Tag: accessibility

10 reasons to make your website more accessible

10 reasons to make your website more accessible

I’m old enough to remember when a “click through” was what you did at the turnstile to get into the Royal Easter Show or cricket at the SCG. Yes, I grew up in Sydney. But now it has an entirely different meaning.

One of your main aims as a marketer for your website is “click through”. I see a weblink on social media such as Twitter or Facebook, think that is interesting, and click the link.

But then I encounter the things that make me leave your website as fast as I arrived.

Here’s my top 10

  1. Having my screen reader say “Image” to me at least 10 times before I hear anything else. The Sydney Morning Herald website is a classic example.
  2. Having the “Skip to main content” weblink take you to exactly where you were when you clicked it. It’s like the train that never left the station or, worse, one that leaves the station but travels in a loop bringing you back to where you started. A complete waste of my time.
  3. Asking me if I will accept cookies. I’d prefer biscuits, but the crumbs just clog up my Braille display. I understand why you use cookies but set the default at essential, so that you don’t spam me, and I don’t have to go and turn off 15 different options I’m not interested in.
  4. Making me sign in before I get any real content. If I can’t walk into your shop and browse, I don’t want to buy there.
  5. Spamming me with emails when I have given you my email address as part of the purchase. You could ask me if I want to go on your mailing list. I just report the spam and do not go back to your website.
  6. Making me watch adverts or have to flick away other pop ups before I get to where I want to be. I’m gone before they finish.
  7. Only allowing edit boxes to be opened by a mouse click, when I want to use a keyboard command. This is basic user experience and if your website developer doesn’t know UX and accessible design, then I’d be worried.
  8. And Captcha’s! Don’t start me on Captcha’s! Keep out the bots, but don’t exclude screen reader users at the same time. My money is helping you pay that website designer of yours who perhaps needs to do a course on accessible design.
  9. Not using correct formatting to create paragraphs. Most people hit the “Enter” key in Word to get a space between paragraphs. That can lead to screen readers announcing “blank line, blank line, blank line” – for as many paragraph marks that are on the page. For my sake, please learn how to space your paragraphs using correct formatting (add a space before or after a paragraph, is a good place to start).
  10. And before you reach for your keyboard to type “OK Boomer”, remember, I’m one of the people you’re trying to sell to. And I didn’t even walk in not wearing a mask and demanding my human rights. Sausage Sizzle anyone?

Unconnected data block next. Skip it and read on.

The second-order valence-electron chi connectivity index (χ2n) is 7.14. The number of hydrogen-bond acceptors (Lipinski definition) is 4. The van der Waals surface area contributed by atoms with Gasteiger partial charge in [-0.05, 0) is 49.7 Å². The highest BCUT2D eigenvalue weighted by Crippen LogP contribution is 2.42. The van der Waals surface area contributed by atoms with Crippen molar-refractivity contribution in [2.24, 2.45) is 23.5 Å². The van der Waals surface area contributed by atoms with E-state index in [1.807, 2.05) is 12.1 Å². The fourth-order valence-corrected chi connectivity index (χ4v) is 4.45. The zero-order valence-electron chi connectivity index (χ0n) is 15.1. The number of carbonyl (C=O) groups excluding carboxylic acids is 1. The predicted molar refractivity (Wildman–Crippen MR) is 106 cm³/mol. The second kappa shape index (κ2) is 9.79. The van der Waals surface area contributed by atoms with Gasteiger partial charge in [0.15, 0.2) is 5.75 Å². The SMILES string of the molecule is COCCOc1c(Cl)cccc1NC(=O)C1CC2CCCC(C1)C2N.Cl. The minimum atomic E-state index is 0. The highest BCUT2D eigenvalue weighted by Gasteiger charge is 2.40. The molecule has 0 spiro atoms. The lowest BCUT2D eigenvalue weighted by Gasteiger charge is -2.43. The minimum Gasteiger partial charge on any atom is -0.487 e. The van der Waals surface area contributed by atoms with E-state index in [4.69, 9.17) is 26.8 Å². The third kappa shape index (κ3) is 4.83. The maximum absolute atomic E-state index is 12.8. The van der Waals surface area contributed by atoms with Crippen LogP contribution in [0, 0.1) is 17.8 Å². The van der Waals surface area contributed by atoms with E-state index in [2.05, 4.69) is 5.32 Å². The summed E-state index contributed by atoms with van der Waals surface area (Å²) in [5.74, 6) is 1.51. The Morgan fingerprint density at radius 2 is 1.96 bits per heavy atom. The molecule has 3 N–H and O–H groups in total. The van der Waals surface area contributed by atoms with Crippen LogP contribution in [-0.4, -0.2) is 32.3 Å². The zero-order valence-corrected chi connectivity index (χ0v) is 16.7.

First published on TCC International, this blog is republished with permission https://tcc.international

A Happy Apper

When you’re travelling and can’t see, the mini bar can provide some dilemmas.  How much you drink is a matter for you- what you drink can be more of a lottery.

I travelled from Sydney to Auckland recently at the request of RRRT  to conduct some training for Pacific country politicians on the Convention on the Rights of People with Disabilities.  I got to my hotel without being waylaid by hobbits or dragons and discovered that my Aussie dollar didn’t have quite the clout it had last year.

The length of the flight and the two hour time change meant that I arrived mid to late evening, after the hotel restaurant had closed.

I turned to the mini bar for a cleansing ale before retiring.

Reaching into the “electric chillibin” known as an Esky or fridge on this side of the Tasman, my hand discovered four bottles with crown seals, which could have been beers.  But were they beers, and which beers were they?

Who ya gonna call? Out comes the iPhone, and I tell Siri to “open Tap Tap See.”

I place the bottle on the top of the fridge, point the iPhone camera and click the app.  Seconds later Karen (the voice of the iPhone)  tells me it is Jack Daniels bourbon. Not what I want.

Two bottles later, using the same process, the Crownie  I’m looking for comes up in the camera lens, and Karen announces the result.

I crack the twist top crown seal, and settle back to enjoy my New Zealand beer, a happy apper.

Graeme Innes is a lover of accessible apps, and experiences significant withdrawal symptoms when his iPhone is not in his hand or pocket.